In his book Thinking, Fast and Slow, psychologist Daniel Kahneman lays forth a compelling account of human behavior and decision-making. He proposes that our choices are far more influenced by an array of cognitive biases and instinctual impulses than they are by logic and reason. His research has been hailed as groundbreaking. So groundbreaking, in fact, that he won the Nobel Prize in economic science in 2002. It seems we humans don’t base the majority of our decisions on utility nor do we calculate probability very well. No. Instead, we make many, many decisions in an instant or, as a layman might say, “from the gut.” Our choices are far more emotionally driven as we lean on unconscious and ingrained associations, feelings, and intuition. Kahneman defines this more automatic decision-making as System 1 thinking. The slower and more deliberate mode of decision-making is System 2.
If you are a fan of the Star Trek series, you are likely quite familiar with the characters of Captain Kirk and First Lieutenant Spock. Captain Kirk dives in guided by his emotions and, in contrast to the logical and evaluative Spock, often appears to be quite reckless and wild. Spock, on the other hand, calculates outcome likelihoods and advises action only after a full assessment of all his available data. In comparison to the fiery Kirk, Spock appears cold and insensitive. Kirk is a total System 1 guy. He’s human after all. Spock is System 2 all the way. He’s part Vulcan, a race of intellectual, rational beings devoid of volatile emotion. One of the hallmarks of the show is the tension that arises between the two characters and the resulting conflict (and resolution) that comes from their differences. In many plot lines, we see the pair learning from one another and reaching a more successful outcome when joining forces to integrate the rational mind with spontaneous feeling and gut judgment.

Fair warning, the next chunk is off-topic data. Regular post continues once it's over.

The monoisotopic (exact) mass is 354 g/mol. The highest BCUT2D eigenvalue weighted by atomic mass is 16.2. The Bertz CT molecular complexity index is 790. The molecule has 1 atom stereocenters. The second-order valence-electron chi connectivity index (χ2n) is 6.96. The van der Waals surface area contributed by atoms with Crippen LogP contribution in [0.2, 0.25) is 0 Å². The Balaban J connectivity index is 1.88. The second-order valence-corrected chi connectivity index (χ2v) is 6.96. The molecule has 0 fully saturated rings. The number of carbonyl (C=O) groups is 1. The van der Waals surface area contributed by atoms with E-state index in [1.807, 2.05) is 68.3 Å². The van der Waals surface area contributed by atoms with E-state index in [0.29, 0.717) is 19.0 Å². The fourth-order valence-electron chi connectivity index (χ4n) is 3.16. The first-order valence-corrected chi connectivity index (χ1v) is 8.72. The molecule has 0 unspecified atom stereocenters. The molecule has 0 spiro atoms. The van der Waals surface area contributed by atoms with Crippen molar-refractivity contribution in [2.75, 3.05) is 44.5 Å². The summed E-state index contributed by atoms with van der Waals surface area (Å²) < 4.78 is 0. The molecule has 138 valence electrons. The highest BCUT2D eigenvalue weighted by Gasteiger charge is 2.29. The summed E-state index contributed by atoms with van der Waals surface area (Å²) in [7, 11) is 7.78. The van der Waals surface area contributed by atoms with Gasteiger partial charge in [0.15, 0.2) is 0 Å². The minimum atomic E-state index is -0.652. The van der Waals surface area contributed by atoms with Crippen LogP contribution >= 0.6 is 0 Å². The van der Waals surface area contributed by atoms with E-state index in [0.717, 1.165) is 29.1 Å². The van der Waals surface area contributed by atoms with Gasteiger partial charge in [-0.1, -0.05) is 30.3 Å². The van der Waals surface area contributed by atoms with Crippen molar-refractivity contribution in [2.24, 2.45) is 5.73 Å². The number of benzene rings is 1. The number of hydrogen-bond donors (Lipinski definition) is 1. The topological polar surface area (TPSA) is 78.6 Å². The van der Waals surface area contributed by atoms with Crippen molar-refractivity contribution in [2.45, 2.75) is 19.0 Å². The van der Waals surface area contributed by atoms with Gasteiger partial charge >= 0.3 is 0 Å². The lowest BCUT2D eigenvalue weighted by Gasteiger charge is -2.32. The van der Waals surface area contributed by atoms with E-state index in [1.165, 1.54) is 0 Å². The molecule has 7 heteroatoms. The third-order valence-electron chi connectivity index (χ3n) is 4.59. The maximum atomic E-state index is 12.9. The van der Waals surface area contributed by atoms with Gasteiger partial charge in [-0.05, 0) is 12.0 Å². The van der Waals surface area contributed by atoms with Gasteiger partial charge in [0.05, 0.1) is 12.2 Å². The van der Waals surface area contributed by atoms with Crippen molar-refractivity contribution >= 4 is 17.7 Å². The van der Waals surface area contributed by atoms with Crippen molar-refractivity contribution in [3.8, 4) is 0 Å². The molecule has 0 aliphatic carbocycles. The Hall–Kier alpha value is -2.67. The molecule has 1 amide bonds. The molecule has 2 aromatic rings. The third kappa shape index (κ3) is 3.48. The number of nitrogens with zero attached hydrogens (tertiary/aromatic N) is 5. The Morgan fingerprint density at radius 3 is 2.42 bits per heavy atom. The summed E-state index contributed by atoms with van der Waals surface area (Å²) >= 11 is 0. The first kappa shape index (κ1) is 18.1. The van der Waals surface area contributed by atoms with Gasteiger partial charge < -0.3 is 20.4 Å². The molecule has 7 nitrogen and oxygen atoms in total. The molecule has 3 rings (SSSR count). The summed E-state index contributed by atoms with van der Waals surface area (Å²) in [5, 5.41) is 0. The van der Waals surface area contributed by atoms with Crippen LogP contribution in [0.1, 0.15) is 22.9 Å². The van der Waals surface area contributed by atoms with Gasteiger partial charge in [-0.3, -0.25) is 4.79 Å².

The implications of the System 1 and System 2 approach to decision-making are important in the study of consumer behavior.
Ok, it may not be quite the same as the defense of the Federation against a ruthless band of Romulans, BUT we do have challenges using standard methods of consumer research to get at the more automatic, emotionally-influenced behaviors. Let’s face it. Our standard approaches rely heavily on a System 2, Q&A, evaluative model.